Chemistry Courses

Chm 501 Short Topics in Chemistry (1)

Short, intensive course examining the emerging trends in chemistry. New information emerging from recent studies will be stressed.

Chm 507 (Atm 507) Atmospheric Chemistry (4)

Chemical kinetics and photochemical principles of atmospheric transformation processes; mechanisms of polluted and clean trophospheres; chemical constituents of natural and polluted atmospheres, transient species, gas- and liquid-phase reactions; fate of chemical constituents in the atmosphere; quantitative basis for the understanding complex chemical interactions of the atmospheric environment. Graduate project required. Prerequisite: ATM 505 or consent of the instructor. 

Chm 508 Survey of Polymer Chemistry (3)

Structure, synthesis, and morphology of polymers; polymerization reactions; molecular weight determination; introduction to thermal, mechanical, and electrical properties; design of polymers, graft, and copolymers; processing and selected applications including adhesion, coatings, and films. A term paper is required. Prerequisite: Chm 340B or consent of instructor.

Chm 511A Computational Chemistry I (3)

Practical applications of quantum chemical calculations for chemical research. Overview of different levels of molecular orbital theory with case studies highlighting selected applications to organic, inorganic, and biophysical chemistry. Evaluation of each technique's strengths and limitations. Students will be required to complete a computational project based on a project of their choosing in consultation with the instructor. Prior programming experience is not required. Prerequisites: Chm 351 or Phy 440 or by permission of instructor.

Chm 511B Computational Chemistry II (3)

Molecular mechanics as a tool in biochemical and biophysical research. Statistical mechanics of equilibrium systems and enhanced sampling techniques in different thermodynamic ensembles will be reviewed. Strengths and limitations of commonly used methods will be explored. Students will be required to complete a computational project based on a project of their choosing in consultation with the instructor.. Prior programming experience is not required, but prior exposure to Linux will be helpful. Note that this course may be taken independently of Chm 511A. Prerequisite: Chm 351or Phy 440 or Phy 460 or by permission of instructor.

Chm 517 Advanced Synthesis Laboratory (3)

Experimental investigation of advanced synthetic methods for the preparation, separation and analysis of inorganic, organometallic and organic compounds with an emphasis on the former two types of materials.  The development of skills and understanding for the application of complex procedures and techniques common in current practice, including airless chemistry and catalysis, as well as the exploration and application of modern spectroscopic and diffraction methods, including vibrational, electronic and NMR spectroscopies and powder X-ray diffraction.  Prerequisites: Chm 221 and Chm 223.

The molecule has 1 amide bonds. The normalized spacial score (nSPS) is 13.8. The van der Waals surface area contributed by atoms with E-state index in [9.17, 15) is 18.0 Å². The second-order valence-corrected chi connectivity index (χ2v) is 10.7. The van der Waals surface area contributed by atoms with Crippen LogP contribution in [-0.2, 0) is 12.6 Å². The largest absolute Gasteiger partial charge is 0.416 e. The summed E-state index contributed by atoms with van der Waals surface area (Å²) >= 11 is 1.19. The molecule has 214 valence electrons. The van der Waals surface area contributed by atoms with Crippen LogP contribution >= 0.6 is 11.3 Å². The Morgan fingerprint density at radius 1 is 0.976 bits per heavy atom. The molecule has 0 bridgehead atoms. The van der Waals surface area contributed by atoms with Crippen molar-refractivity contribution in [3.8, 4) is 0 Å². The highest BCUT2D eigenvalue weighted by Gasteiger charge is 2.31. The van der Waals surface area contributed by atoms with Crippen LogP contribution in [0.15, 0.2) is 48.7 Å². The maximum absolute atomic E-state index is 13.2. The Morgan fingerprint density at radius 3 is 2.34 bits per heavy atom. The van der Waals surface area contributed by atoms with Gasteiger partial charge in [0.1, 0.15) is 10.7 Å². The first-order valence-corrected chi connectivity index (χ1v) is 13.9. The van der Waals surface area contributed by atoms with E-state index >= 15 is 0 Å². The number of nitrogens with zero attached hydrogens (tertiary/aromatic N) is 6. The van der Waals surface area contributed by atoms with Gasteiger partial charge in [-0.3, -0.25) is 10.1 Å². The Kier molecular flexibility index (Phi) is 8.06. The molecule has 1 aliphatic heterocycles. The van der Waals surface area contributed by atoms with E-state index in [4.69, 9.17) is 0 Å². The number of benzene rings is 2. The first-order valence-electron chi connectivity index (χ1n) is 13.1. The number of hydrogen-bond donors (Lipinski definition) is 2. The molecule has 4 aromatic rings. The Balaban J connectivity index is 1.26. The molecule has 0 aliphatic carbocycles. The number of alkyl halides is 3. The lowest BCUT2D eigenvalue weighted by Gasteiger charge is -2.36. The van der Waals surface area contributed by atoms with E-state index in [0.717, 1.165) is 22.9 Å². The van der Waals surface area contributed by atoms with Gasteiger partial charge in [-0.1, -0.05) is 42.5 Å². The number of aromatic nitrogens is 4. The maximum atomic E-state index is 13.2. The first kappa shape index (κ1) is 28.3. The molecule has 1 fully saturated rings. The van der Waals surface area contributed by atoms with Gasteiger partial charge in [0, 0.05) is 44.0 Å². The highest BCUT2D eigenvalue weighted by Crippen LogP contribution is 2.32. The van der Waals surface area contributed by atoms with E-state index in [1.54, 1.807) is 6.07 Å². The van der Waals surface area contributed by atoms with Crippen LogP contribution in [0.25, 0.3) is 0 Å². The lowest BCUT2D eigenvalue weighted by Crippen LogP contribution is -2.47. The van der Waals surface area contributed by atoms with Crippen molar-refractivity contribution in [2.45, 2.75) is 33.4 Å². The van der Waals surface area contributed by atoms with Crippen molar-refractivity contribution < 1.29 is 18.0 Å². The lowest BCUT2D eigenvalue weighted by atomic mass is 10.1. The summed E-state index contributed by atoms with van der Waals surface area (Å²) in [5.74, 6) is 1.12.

Chm 520A,B Inorganic Chemistry (3,3)

Bonding and reactivity in inorganic systems including ionic solids, metals, covalent molecules, and coordination complexes; acid-base chemistry; descriptive chemistry of the elements and their compounds. Chm 520B includes main group chemistry, transition metal complexes, organometallic chemistry, catalysis, and bioinorganic chemistry. Chm 520A and 520B each require a term paper in addition to examinations. Prerequisites: For Chm 520A - Chm 350 or Chm 444; for Chm 520B - Chm 520A.

Chm 522 Organometallic Chemistry (3)

A systematic study of the compounds containing a carbon-metal or carbon-metalloid bond.  Emphasis will be placed upon the interaction of metal fragments with organic ligands, the structural types, and chemical reactivity of this class of compounds.  Topics will also include the role of organometallic compounds in synthesis, their catalytic behavior, and models of bioinorganic systems.  Students registering for this course will be required to make a thirty minute oral presentation on a current, emerging topic from the organometallic chemical literature.  Prerequisites: Chm 221; Chm 351 or 445.

Chm 524 Seminar in Chemistry (1)

Searching the chemical literature; techniques and practice in oral technical presentation.

Chm 525A Physical Organic Chemistry I (3)

Topics in physical organic chemistry, including electronic structure, stereochemistry, and conformational analysis. Prerequisite: Consent of instructor.

Chm 525B Physical Organic Chemistry II (3)

Organic reaction mechanisms with emphasis on the theoretical and experimental tools used in their elucidation. Prerequisite: Consent of instructor.

Chm 526 Experimental Methods of Organic Structure Determination (3)

Discussion of modern methods of organic structure determination such as multinuclear NMR, 2D-NMR techniques, IR spectroscopy, and mass spectrometry.  Interpretation and correlation of spectral results in order to assign structures of organic, biological, and related molecules. Prerequisites: Chm 221 and 223 and consent of instructor.

Chm 532 Mass Spectrometry at the Chemistry-Biology Interface (3)

The goal of this course is to provide the students not only with basic knowledge of ionization techniques and mass analysis, but also with an understanding of the biochemical tools necessary for sample processing and preparation. Many examples of biomedical applications will be discussed in class to illustrate strategies and experimental design. These examples will also provide an overview of what has been done using mass spectrometry in the life sciences and will offer possible indications of which problems may be within reach. Spectra interpretation skills will be developed through discussion of examples in class and through solution of take home problems. Prerequisite: Consent of the instructor.